McALESTER, Okla. — State agencies continue monitoring a recent uptick in seismic activity near the Quinton area — with new equipment installed in Pittsburg County and plans for more in southeast Oklahoma.

Information from the United States Geological Survey shows 31 earthquakes occurred near Quinton since the Oklahoma Corporation Commission suspended a well completion operation after an August magnitude 3.7 earthquake.

Oklahoma Geological Survey State Seismologist Jake Walter said the OGS installed a new seismometer near Quinton due to the recent earthquakes in the area. The agency is also planning for new seismometers near Poteau, Okmulgee, and McAlester in the coming months, he said.

“We’re trying to broaden our coverage across the state in order to better characterize these pockets of seismicity as they pop-up,” Walter said.

After a magnitude 3.7 earthquake on Aug. 18, the OCC indefinitely suspended a well completion operation near Quinton operated by Houston-based Trinity Resources. The operation was the final step in well production, which involves hydraulic fracturing, commonly referred to as “fracking.”

Sarah Terry-Cobo with the OCC said Trinity Resources has not been allowed to restart the operation since being ordered to stop. She said the OCC seeks guidance from the OGS on the new seismic activity in the area.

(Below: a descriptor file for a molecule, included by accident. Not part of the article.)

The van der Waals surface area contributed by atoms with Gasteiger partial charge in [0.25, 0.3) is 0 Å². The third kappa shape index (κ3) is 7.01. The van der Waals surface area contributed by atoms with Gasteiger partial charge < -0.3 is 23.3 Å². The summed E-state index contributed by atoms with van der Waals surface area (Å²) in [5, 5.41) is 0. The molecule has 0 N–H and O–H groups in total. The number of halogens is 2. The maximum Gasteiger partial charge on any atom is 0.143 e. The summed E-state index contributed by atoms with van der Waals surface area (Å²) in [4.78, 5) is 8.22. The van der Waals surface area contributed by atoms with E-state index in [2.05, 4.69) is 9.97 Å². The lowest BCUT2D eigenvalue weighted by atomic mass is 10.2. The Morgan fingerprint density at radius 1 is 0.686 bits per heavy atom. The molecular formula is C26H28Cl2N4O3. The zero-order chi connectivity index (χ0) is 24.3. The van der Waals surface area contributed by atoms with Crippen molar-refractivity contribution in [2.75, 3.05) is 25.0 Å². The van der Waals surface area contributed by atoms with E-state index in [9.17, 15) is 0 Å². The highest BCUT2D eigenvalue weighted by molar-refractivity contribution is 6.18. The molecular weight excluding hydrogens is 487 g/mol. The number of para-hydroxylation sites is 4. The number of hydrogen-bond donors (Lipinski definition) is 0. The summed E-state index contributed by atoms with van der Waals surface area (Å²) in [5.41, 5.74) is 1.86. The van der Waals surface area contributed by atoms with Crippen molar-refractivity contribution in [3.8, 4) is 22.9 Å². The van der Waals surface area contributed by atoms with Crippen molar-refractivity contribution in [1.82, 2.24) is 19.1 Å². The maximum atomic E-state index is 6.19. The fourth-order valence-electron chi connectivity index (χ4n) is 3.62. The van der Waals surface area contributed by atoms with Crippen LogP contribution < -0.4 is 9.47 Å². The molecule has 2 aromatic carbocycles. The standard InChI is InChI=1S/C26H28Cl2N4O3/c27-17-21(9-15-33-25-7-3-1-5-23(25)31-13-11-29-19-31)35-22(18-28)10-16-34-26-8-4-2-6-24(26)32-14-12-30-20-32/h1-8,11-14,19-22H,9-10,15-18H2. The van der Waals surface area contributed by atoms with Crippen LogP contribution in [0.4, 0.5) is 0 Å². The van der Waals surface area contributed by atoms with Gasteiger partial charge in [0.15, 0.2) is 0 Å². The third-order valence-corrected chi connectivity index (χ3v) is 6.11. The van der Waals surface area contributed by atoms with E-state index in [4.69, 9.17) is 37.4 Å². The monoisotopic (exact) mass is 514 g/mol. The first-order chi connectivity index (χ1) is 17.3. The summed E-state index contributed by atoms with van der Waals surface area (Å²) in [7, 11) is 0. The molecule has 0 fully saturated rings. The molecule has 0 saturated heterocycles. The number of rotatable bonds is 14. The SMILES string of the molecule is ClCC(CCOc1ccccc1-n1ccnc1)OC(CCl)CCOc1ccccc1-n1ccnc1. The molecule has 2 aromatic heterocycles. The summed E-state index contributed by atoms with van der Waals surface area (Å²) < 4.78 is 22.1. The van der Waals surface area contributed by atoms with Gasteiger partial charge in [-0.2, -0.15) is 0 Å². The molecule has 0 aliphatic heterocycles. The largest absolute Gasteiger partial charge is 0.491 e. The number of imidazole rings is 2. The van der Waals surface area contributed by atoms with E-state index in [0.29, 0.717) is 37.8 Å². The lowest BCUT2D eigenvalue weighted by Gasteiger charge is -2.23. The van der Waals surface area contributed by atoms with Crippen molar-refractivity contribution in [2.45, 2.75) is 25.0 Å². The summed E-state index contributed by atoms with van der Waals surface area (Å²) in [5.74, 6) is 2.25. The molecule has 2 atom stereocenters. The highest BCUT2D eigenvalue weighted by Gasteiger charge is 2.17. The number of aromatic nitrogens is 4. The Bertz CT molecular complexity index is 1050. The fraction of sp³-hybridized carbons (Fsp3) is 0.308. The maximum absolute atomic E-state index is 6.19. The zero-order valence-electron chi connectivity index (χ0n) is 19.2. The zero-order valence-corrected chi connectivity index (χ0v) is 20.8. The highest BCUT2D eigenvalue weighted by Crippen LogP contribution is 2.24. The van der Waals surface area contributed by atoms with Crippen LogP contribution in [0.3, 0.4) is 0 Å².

USGS data shows a three-week lull in seismic activity after the operation was suspended before five earthquakes were recorded in September.

Data shows 21 earthquakes rated at least a magnitude 2.0 have been recorded in and around Quinton since Oct. 21 — the largest being a magnitude 3.1 and one as recent as Tuesday with a magnitude 2.5.

Walter said earthquake clusters across the state have been related to drilling operations.

“Throughout the state, this is a sort of common issue,” Walter said. “Sometimes these clusters are activated by oil and gas activity.”

Walter said even though there is a pause in the current oil and gas activity in the area, there is still seismic energy in the system.

He explained that the act of fracking or wastewater disposal can set the fault into motion “faster than it would naturally.”

“Once you set one of these off, some of these sequences can be sort of self-perpetuating and that’s just a natural phenomenon of seismicity anywhere,” Walter said. “There is still energy in the system just by virtue of having other earthquakes. Earthquakes make other earthquakes.”

More than 100 earthquakes magnitude 2 and higher have been recorded in southeastern Oklahoma this year — with 76 of those occurring in the Quinton area, with the highest being the Aug. 18 magnitude 3.7.

According to the USGS, the number of earthquakes in Oklahoma continue to decline after state regulators began to close wells and reduce volumes in others.

Contact Derrick James at


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